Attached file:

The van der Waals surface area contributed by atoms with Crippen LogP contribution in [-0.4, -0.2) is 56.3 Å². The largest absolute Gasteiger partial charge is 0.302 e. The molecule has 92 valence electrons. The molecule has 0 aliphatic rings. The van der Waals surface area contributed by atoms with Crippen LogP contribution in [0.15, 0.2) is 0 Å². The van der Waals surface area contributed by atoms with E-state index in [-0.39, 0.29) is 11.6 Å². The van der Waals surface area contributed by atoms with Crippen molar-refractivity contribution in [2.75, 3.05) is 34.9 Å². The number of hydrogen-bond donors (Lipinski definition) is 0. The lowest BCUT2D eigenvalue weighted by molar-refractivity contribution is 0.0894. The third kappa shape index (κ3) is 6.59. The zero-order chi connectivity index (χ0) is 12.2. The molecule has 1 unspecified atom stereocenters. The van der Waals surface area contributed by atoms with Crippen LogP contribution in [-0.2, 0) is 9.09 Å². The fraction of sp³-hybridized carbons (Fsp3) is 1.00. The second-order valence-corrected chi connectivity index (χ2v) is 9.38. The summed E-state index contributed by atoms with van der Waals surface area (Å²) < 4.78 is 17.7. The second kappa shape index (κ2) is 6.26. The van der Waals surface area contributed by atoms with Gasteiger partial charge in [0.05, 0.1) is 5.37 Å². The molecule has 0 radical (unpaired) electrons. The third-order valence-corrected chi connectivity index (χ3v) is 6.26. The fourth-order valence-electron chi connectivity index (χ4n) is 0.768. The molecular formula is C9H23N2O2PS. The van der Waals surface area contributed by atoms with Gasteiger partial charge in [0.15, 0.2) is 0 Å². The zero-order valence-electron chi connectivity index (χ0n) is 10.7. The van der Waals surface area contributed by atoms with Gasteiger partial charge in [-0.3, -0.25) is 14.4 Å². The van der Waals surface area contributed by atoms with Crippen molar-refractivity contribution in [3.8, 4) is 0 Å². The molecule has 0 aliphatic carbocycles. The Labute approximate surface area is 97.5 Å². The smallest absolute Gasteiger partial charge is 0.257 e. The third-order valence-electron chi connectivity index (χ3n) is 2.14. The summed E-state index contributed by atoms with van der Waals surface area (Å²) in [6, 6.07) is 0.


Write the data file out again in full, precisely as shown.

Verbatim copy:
The van der Waals surface area contributed by atoms with Crippen LogP contribution in [-0.4, -0.2) is 56.3 Å². The largest absolute Gasteiger partial charge is 0.302 e. The molecule has 92 valence electrons. The molecule has 0 aliphatic rings. The van der Waals surface area contributed by atoms with Crippen LogP contribution in [0.15, 0.2) is 0 Å². The van der Waals surface area contributed by atoms with E-state index in [-0.39, 0.29) is 11.6 Å². The van der Waals surface area contributed by atoms with Crippen molar-refractivity contribution in [2.75, 3.05) is 34.9 Å². The number of hydrogen-bond donors (Lipinski definition) is 0. The lowest BCUT2D eigenvalue weighted by molar-refractivity contribution is 0.0894. The third kappa shape index (κ3) is 6.59. The zero-order chi connectivity index (χ0) is 12.2. The molecule has 1 unspecified atom stereocenters. The van der Waals surface area contributed by atoms with Crippen LogP contribution in [-0.2, 0) is 9.09 Å². The fraction of sp³-hybridized carbons (Fsp3) is 1.00. The second-order valence-corrected chi connectivity index (χ2v) is 9.38. The summed E-state index contributed by atoms with van der Waals surface area (Å²) < 4.78 is 17.7. The second kappa shape index (κ2) is 6.26. The van der Waals surface area contributed by atoms with Gasteiger partial charge in [0.05, 0.1) is 5.37 Å². The molecule has 0 radical (unpaired) electrons. The third-order valence-corrected chi connectivity index (χ3v) is 6.26. The fourth-order valence-electron chi connectivity index (χ4n) is 0.768. The molecular formula is C9H23N2O2PS. The van der Waals surface area contributed by atoms with Gasteiger partial charge in [0.15, 0.2) is 0 Å². The zero-order valence-electron chi connectivity index (χ0n) is 10.7. The van der Waals surface area contributed by atoms with Gasteiger partial charge in [-0.3, -0.25) is 14.4 Å². The van der Waals surface area contributed by atoms with Crippen molar-refractivity contribution in [3.8, 4) is 0 Å². The molecule has 0 aliphatic carbocycles. The Labute approximate surface area is 97.5 Å². The smallest absolute Gasteiger partial charge is 0.257 e. The third-order valence-electron chi connectivity index (χ3n) is 2.14. The summed E-state index contributed by atoms with van der Waals surface area (Å²) in [6, 6.07) is 0.